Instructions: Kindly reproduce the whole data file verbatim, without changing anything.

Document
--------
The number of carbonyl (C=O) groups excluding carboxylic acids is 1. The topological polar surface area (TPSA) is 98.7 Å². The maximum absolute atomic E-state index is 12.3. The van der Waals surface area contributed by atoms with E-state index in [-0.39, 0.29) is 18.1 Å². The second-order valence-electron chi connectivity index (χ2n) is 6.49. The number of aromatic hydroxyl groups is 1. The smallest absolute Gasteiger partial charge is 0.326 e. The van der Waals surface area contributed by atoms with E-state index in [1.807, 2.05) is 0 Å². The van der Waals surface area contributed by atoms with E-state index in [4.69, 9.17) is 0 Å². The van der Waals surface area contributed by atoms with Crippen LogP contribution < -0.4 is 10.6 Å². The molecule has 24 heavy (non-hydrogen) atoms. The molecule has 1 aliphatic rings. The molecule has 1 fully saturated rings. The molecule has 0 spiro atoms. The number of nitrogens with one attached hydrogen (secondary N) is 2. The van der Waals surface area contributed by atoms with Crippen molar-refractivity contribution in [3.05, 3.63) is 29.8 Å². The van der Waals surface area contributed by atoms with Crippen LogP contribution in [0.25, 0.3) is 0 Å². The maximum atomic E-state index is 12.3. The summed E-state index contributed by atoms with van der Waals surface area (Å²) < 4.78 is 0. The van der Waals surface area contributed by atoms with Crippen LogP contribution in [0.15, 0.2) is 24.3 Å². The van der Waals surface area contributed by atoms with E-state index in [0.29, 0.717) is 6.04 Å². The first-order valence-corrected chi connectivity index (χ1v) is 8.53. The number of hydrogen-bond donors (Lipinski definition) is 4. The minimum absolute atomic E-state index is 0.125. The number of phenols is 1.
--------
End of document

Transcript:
The number of carbonyl (C=O) groups excluding carboxylic acids is 1. The topological polar surface area (TPSA) is 98.7 Å². The maximum absolute atomic E-state index is 12.3. The van der Waals surface area contributed by atoms with E-state index in [-0.39, 0.29) is 18.1 Å². The second-order valence-electron chi connectivity index (χ2n) is 6.49. The number of aromatic hydroxyl groups is 1. The smallest absolute Gasteiger partial charge is 0.326 e. The van der Waals surface area contributed by atoms with E-state index in [1.807, 2.05) is 0 Å². The van der Waals surface area contributed by atoms with E-state index in [4.69, 9.17) is 0 Å². The van der Waals surface area contributed by atoms with Crippen LogP contribution < -0.4 is 10.6 Å². The molecule has 24 heavy (non-hydrogen) atoms. The molecule has 1 aliphatic rings. The molecule has 1 fully saturated rings. The molecule has 0 spiro atoms. The number of nitrogens with one attached hydrogen (secondary N) is 2. The van der Waals surface area contributed by atoms with Crippen molar-refractivity contribution in [3.05, 3.63) is 29.8 Å². The van der Waals surface area contributed by atoms with Crippen LogP contribution in [0.25, 0.3) is 0 Å². The maximum atomic E-state index is 12.3. The summed E-state index contributed by atoms with van der Waals surface area (Å²) < 4.78 is 0. The van der Waals surface area contributed by atoms with Crippen LogP contribution in [0.15, 0.2) is 24.3 Å². The van der Waals surface area contributed by atoms with E-state index in [0.29, 0.717) is 6.04 Å². The first-order valence-corrected chi connectivity index (χ1v) is 8.53. The number of hydrogen-bond donors (Lipinski definition) is 4. The minimum absolute atomic E-state index is 0.125. The number of phenols is 1.